Abstract: The objective of this research is to explore and analyse the role of technology readiness (TR) in students' perception and behaviour of e-learning technologies. This research also aims to measure e-learning service quality. A structural equation modelling (SEM) technique was used for data analysis. First, the literature review related to TR, e-learning service quality, and e-learning behaviour was conducted. Second, Delphi method was used to refine a questionnaire. Survey method was followed for data collection. The final sample included of students who had frequent experience of using e-learning technologies. Results indicate the role of TR and e-learning service quality in students' e-learning behaviour. TR should be given increased attention by universities and educational institutions to improve students' perception and behaviour of e-learning technologies. Universities and educational institutions need to assess e-learning service quality to improve students' satisfaction and behaviour intention towards e-learning technologies.
Keywords: technology readiness; behaviour; e-learning; online learning; student learning; learning technology; higher education; university education; internet; India.
Using the personal computer utilisation model to predict students' technology user behaviour in universities in Botswana
by Norman Rudhumbu, Elize Du Plessis, Kanos Matyokurehwa, Cross Gombiro
Abstract: Technological advances have reduced learning and teaching limits based on time and distance making education more accessible to students. Accordingly this study sought to establish whether the personal computer utilisation model (PCUM) could be used to predict and explain factors that influence the technology user behaviour of university students in Botswana. The PCUM is a model designed not only to predict PC utilisation but also to predict technology acceptance. A quantitative approach that employed a self-constructed structured questionnaire was used to collect data from a sample of 940 students from three public universities. Confirmatory factor analysis (CFA) was used for data validation of scale items. Results of the study showed that five out of the six dimensions of the PCUM significantly influenced the technology user behaviour of university students showing that overall, the PCUM could be used to predict and explain the technology user behaviour of university students. These results have implications on both practice and policy with regards to the integration of technology in universities.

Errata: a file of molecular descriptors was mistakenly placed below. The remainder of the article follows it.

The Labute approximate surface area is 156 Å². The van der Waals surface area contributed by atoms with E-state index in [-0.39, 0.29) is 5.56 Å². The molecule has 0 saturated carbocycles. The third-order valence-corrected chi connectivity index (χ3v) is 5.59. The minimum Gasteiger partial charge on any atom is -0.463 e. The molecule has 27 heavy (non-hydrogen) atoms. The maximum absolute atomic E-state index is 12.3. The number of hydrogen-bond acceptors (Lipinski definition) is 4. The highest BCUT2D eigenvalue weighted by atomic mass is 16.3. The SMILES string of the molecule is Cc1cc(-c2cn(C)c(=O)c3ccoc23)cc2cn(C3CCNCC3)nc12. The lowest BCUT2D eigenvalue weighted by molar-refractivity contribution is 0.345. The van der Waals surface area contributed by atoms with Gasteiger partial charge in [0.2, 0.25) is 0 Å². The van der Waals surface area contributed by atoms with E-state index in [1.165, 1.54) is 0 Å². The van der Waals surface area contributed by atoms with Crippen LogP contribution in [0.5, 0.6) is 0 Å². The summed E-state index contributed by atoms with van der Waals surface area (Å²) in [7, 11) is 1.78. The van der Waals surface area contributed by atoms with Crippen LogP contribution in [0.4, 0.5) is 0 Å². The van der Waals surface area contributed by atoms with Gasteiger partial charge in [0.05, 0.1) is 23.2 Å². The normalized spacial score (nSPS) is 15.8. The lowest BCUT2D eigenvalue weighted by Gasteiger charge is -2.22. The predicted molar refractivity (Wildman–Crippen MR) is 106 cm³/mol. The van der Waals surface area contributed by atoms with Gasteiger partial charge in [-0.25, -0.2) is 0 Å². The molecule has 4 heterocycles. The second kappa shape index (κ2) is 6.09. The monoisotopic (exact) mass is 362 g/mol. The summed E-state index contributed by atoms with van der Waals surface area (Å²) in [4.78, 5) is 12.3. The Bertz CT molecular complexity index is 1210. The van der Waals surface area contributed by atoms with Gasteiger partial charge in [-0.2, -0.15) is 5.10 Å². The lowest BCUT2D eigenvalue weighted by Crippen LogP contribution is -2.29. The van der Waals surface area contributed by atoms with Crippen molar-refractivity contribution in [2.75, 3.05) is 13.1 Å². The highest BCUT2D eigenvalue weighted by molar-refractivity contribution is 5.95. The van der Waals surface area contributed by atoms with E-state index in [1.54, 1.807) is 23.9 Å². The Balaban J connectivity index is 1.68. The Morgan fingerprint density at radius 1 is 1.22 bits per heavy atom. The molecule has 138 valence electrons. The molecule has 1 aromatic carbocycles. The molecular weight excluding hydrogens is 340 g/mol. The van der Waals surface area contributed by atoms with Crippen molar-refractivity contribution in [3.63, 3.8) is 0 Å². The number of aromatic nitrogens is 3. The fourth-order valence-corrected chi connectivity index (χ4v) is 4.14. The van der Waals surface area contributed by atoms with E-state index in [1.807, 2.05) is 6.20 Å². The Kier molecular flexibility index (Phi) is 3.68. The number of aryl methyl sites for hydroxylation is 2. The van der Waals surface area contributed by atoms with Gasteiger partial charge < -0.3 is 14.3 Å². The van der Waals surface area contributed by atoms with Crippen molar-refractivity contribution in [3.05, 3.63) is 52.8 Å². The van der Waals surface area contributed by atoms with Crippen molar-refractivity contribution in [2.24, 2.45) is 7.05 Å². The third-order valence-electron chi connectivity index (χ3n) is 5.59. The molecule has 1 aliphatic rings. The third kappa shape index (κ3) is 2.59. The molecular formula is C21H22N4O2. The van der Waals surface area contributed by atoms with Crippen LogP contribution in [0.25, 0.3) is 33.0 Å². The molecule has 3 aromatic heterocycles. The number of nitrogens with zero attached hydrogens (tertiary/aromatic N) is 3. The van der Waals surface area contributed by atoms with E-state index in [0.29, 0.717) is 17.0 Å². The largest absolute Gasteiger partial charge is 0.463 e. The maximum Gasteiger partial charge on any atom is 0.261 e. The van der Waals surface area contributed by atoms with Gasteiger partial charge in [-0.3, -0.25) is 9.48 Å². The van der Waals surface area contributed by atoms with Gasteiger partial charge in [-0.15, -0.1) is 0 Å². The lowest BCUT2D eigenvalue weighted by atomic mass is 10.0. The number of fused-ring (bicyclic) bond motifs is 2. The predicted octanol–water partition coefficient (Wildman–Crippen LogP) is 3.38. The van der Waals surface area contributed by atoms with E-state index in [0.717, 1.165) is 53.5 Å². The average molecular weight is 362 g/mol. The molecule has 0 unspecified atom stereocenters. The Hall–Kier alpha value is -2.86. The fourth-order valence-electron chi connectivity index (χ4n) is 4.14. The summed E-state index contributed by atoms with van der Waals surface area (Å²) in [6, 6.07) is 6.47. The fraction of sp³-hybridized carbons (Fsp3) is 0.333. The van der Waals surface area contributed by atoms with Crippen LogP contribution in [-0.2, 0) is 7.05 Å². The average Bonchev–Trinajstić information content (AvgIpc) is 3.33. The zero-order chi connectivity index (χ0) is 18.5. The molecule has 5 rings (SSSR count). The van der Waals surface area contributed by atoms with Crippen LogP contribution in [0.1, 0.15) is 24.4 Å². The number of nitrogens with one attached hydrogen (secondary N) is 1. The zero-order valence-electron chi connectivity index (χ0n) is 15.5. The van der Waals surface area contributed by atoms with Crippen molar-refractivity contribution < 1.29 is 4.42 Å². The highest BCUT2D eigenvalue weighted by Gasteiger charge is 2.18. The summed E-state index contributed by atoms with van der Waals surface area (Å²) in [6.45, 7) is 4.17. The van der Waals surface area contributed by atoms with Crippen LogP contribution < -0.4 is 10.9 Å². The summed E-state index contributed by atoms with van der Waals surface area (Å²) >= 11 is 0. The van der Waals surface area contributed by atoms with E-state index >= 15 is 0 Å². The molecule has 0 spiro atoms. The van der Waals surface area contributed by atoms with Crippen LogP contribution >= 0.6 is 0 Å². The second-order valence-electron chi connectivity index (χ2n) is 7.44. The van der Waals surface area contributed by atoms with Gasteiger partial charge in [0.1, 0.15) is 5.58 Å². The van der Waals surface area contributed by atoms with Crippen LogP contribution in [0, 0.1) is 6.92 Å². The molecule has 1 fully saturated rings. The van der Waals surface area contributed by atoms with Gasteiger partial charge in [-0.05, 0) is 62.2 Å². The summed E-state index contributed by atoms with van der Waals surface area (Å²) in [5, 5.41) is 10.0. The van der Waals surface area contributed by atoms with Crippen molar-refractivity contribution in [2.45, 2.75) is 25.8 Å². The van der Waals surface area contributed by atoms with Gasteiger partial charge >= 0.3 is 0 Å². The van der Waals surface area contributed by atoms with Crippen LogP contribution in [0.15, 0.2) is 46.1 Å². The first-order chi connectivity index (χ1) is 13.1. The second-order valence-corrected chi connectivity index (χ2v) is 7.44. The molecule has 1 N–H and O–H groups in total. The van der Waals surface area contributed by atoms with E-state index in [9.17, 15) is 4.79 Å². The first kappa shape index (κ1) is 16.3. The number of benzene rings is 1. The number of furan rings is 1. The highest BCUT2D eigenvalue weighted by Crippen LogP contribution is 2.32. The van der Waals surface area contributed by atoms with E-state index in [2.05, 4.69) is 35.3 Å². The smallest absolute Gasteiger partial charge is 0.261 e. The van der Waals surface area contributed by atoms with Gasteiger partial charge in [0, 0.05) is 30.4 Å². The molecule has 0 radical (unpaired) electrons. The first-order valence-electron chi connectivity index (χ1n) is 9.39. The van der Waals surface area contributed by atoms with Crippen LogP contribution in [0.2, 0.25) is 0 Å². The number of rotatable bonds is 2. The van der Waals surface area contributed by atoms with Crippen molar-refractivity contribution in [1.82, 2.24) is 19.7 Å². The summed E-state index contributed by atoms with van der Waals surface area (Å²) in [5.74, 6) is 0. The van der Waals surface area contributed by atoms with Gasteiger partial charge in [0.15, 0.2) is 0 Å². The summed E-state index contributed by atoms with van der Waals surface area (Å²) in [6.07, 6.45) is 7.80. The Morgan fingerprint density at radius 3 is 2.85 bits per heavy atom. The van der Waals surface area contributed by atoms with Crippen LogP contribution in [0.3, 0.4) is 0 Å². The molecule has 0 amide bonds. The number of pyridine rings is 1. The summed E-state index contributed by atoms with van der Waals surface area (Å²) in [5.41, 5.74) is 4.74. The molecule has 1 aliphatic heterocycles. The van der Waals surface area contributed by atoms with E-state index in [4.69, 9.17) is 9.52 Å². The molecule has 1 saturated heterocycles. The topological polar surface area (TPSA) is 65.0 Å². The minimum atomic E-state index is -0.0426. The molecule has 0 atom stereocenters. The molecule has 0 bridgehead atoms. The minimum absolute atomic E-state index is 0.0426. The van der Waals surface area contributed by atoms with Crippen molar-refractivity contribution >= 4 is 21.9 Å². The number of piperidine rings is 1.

Keywords: job-fit; affect towards technology use; technology user behaviour; TUB; personal computer utilisation model; PCUM; facilitating conditions; social factors.
Mapping learning management system features of persuasive design strategies to inform the design of persuasive learning management system
by Wan Nooraishya Wan Ahmad, Ahmad Rizal Ahmad Rodzuan, Carolyn Salimun
Abstract: The term 'persuasive' indicates the effect of a relevant subject or object on others through persuasion technique. It derives from the domain of persuasive technology that focuses on using technology to shape or change human behaviour/attitude. In recent years, persuasion has become an essential topic in designing human-computer interaction. This paper seeks to shed light on the emergence and consolidation of persuasion in the design of online learning environments and their effect on the users. We synthesise the literature on online learning by reviewing the literature on persuasive design in the online learning context. Based on the review, we identified several persuasive strategies that are used effectively in online learning. These persuasive design strategies include reduction, tunnelling, tailoring, self-monitoring, liking, personalisation, social role, reward, praise, suggestions, trustworthiness, competition, and social comparison. A mapping of possible persuasive design for a learning management system is suggested.
Keywords: persuasive; e-learning; online learning; learning management system; LMS.